“Is he a presentable sort of person?” the aunt inquired. "Presentable?—oh, very well. You wouldn’t see any difference," Captain Crawley answered. "Do let’s have him when you begin to see a few people; and his whatyecallem—his—inamorata —eh, Miss Sharp; that's what you call it—comes."
– William Makepeace Thackeray, Vanity Fair, ch. XIV
Could I say that I like Annabel Crabb's piece - for all its journalistic style. Does she write for anything else does anyone know?
Anne Fadiman, Ex Libris: Confessions of a Common Reader ... a little book of bookish essays by an avowed book-lover, daughter of the encyclopedic US anthologist and editor Clifton Fadiman. Much charm and quite a few chuckles (Thog appreciated the quoted Richmond Times-Dispatch description of Camilla Parker-Bowles as Prince Charles's power mower), but the author seems terribly determined to admit only to ultra-respectable or fashionably eccentric literary loves.
Is a power mower like an inamorata?
A pair of words whose meanings contrast but whose etymologies pose like problems.
peccadillo – a small sin or fault
punctilio – 1. a fine point of etiquette 2. precise observance of formalities
But do these words come from Italian? The authorities' etymologies cite both Italian and Spanish.¹ But the first English citations are 1591 and 1596 respectively, and I'd say those dates very strongly argue that the source was not Spanish. The English of the 1590s had very recently defeated the Spanish Armada, and I doubt they felt kindly to the Spanish or to their words.
– Andrew C. McCarthy, Vietnam & Authenticity, National Review, August 25, 2004
In the early 1970s, American feminists came up with the shocking proposition that "sexual harassment" of women workers was not a "private peccadillo," but a significant obstacle to women's achievement of equality for which employers should be held liable. By 1977, it was a recognized claim.
– Kathleen Peratis, ONLY HUMAN: No Ifs, Ands Or Butts, The Forward, August 6, 2004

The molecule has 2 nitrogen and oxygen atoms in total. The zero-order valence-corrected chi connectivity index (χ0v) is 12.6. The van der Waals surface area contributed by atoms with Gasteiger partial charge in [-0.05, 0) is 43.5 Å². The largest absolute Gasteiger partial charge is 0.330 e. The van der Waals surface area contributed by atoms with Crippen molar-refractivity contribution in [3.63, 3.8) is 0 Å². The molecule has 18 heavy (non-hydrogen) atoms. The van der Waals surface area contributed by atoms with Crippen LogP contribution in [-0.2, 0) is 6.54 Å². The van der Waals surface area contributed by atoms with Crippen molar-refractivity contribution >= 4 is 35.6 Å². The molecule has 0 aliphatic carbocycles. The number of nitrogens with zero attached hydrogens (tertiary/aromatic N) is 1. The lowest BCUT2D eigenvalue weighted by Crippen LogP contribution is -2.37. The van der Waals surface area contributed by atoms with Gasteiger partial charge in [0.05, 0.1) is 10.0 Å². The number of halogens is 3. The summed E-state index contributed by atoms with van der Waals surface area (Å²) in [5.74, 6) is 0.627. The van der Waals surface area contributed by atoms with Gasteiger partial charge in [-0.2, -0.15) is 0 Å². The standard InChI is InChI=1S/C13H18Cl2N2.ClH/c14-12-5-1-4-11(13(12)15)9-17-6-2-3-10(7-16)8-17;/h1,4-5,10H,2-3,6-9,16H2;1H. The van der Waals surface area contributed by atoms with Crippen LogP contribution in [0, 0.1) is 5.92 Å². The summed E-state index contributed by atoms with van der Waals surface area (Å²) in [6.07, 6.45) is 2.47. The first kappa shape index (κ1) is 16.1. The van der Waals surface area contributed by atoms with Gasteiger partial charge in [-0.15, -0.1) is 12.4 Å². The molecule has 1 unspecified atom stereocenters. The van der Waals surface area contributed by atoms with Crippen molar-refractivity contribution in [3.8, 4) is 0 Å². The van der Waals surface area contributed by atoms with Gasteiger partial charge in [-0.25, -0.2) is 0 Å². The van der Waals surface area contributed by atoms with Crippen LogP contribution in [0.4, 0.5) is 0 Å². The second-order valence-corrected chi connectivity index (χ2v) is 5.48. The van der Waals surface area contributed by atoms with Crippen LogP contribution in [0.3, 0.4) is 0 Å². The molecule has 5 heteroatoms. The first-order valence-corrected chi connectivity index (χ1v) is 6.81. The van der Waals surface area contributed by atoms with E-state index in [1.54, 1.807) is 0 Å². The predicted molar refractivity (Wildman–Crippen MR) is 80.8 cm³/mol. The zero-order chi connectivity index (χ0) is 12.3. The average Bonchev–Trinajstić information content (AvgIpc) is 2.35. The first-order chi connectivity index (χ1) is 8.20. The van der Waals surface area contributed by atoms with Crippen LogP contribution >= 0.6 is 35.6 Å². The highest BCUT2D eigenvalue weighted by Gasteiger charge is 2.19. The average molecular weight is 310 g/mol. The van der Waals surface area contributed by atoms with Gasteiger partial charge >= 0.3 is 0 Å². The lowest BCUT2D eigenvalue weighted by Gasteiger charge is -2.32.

This principle will be put to the test with the arrest warrants issued against Ahmed and Salem Chalabi Sunday. The Iraqi people and the world alike will see this as a political move, which is why the Iraqi interim government must strive to deal with this sensitive matter with all the punctilio, diligence and decorum that the law deserves.
– Lebanon Daily Star, Chalabi cases will quickly test Iraq's legal system, August 10, 2004
¹Thus, for 'peccadillo' OED lists both Sp. pecadillo and It. peccadiglio, "small sin"; for 'punctilio' it lists both It. punctiglio and Sp. puntillo, "small point". Other authorities or similar, though some give only Spanish for 'punctilio'.
. . .Regarding 'punctilio': a few decades later the word punctuality, which previously had a different meaning, came to mean "exact promptness".This message has been edited. Last edited by: wordcrafter,
peccadillo - One of my favorite words!
When I was in Italy last September, I thought the Italian would be a breeze, since I know a little Spanish and all. Not the case! My fellow Europeans, with no particular knowledge of Spanish, had a much better time with the language, partly because they are so used to communicating in other languages, I think.
sotto voce – in soft tones, so as not to be overheard; in an undertone
[Italian, "under voice"]
Our first quote's rhyme shows you how this term is pronounced. The poem is tells the old fairy tale of a frog who is really an enchanted prince. Our frog-prince has found a maid to free him the spell, but he has not yet seen the maid – and does not know that she is exceedingly ugly.
If you'll promise that you'll wed me, / I'll at once become a prince;
For a fairy old and vicious / An enchantment round me spun!"
Then he looked up, unsuspicious, / And he saw what he had won,
And in terms of said reproach he
Made some comments, sotto voce.
(Which the publishers have bidden me to shun!)
– Guy Wetmore Carryl, Grimm Tales Made Gay (1902)